As I have explained RSS is a simple xml file. Usually, a default Jekyll site will have feed file with the name atom.xml in the root directory. If you do not have one then here is a code that you can use. Create a new file with the name feed.xml in the root of your repository and copy this code in it,

---
layout: null
---

<?xml version="1.0" encoding="utf-8"?>
<feed xmlns="http://www.w3.org/2005/Atom">
    
     <title>{{ site.title }}</title>
     <link href="{{ site.url }}/atom.xml" rel="self"/>
     <id>{{ site.url }}</id>
     <updated>{{ site.time | date_to_xmlschema }}</updated>
     
     <author>
       <name>{{ site.author.name }}</name>
       <uri>{{ site.author.url }}</uri>
       <email>{{ site.author.email }}</email>
     </author>

 {% for post in site.posts limit: 10 %}
 <entry>
   <title>{{ post.title }}</title>
   <link href="{{ site.url }}{{ post.url }}"/>
   <id>{{ site.url }}{{ post.id }}</id>
   <updated>{{ post.date | date_to_xmlschema }}</updated>
   <content type="html">{{ post.content | xml_escape | truncatewords:50 }}</content>
 </entry>
 {% endfor %}

</feed>

Now this file can be accessed using the URL yourdomain.com/feed.xml. This is your feed URL and we will be using this for Feedburner. Edit the file as per your requirements because it may be missing some tags for example if you are a podcaster or a vlogger(video blogger), then you may have to enclose audio or video file in it.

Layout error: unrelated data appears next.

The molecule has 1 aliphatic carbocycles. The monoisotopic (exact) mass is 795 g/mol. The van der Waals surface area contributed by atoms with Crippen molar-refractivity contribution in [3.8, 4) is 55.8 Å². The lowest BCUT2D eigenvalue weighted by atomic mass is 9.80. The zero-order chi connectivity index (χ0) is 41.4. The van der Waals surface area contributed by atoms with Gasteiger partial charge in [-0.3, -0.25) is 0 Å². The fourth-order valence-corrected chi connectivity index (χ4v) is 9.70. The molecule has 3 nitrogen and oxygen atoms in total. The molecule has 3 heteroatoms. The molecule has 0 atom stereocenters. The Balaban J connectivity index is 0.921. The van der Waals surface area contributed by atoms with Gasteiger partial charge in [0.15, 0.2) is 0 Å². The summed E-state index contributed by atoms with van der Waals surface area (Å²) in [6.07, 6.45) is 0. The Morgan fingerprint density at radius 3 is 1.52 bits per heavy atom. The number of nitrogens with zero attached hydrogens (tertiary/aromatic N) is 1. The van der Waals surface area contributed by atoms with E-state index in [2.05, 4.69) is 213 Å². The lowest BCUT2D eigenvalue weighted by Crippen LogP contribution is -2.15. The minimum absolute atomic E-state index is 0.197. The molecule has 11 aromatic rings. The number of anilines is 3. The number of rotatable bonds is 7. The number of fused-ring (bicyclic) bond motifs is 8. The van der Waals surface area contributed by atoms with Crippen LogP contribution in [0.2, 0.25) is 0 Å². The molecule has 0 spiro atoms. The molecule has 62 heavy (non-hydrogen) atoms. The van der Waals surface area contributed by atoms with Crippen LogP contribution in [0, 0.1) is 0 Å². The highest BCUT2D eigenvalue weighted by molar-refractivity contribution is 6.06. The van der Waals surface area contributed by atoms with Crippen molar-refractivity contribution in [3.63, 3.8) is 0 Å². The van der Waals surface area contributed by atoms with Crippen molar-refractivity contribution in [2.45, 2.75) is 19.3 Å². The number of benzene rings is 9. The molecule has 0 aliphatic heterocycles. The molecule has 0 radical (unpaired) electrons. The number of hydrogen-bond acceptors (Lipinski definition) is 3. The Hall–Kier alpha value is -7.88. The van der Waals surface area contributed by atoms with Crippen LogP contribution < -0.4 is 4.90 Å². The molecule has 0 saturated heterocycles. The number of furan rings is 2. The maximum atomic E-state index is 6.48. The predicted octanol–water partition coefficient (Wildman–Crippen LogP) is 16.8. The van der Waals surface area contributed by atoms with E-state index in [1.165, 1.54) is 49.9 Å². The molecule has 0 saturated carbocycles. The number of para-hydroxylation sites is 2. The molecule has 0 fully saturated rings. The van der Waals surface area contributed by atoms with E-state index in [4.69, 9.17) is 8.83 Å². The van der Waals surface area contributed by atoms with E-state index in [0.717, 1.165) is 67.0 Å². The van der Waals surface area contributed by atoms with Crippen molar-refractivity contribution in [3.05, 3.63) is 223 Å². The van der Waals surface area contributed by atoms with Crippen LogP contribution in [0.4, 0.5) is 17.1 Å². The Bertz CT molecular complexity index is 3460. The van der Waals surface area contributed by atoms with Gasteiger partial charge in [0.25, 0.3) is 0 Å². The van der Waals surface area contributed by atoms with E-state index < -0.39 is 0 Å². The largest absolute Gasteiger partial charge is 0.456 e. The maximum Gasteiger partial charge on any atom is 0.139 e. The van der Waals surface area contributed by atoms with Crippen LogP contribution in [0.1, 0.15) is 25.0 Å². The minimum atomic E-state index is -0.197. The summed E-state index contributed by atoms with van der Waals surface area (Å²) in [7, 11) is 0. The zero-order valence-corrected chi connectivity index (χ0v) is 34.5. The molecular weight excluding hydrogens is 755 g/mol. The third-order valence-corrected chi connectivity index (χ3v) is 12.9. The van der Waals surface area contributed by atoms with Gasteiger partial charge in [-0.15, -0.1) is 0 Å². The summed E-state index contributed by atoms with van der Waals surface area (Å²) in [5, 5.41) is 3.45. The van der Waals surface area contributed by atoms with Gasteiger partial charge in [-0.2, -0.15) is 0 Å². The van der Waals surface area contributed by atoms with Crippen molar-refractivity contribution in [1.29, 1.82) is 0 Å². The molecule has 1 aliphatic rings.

Add more tags if you think they are necessary. Use this guide to know what tags are for what purpose.

Once you are done adding tags, validate your RSS using RSS validator. Troubleshoot errors if any.

Step2: Burn your feed using Feedburner!

Goto Feedburner and sign up using a gmail account.

jekyll feed Feedburner setup Once you log-in, you should see an input bar where you can type your feed URL. Check I’m a podcaster! only if your feed has podcast audio files enclosed in it.

jekyll feed feedburner setup

Click on next and select a proper Title and URL for your feed and click next. You may see some more options to choose. Check them if you are interested. Otherwise, skip directly to feed management.

jekyll feed Feedburner success

After a successful setup, you should see this success message. Check your feed by clicking on the highlighted button. The button next to it is for your website.

This feed will be provided for the subscribers in an email every time you publish a new article. To find the subscribe link, go to publicize.

jekyll feed feedburner email subscribe option

In publicize tab you should see an option called Email Subscription. Click on it and click activate. There are two kinds of subscribe options available. One is an embed link where it shows a button to subscribe and the other is just a link.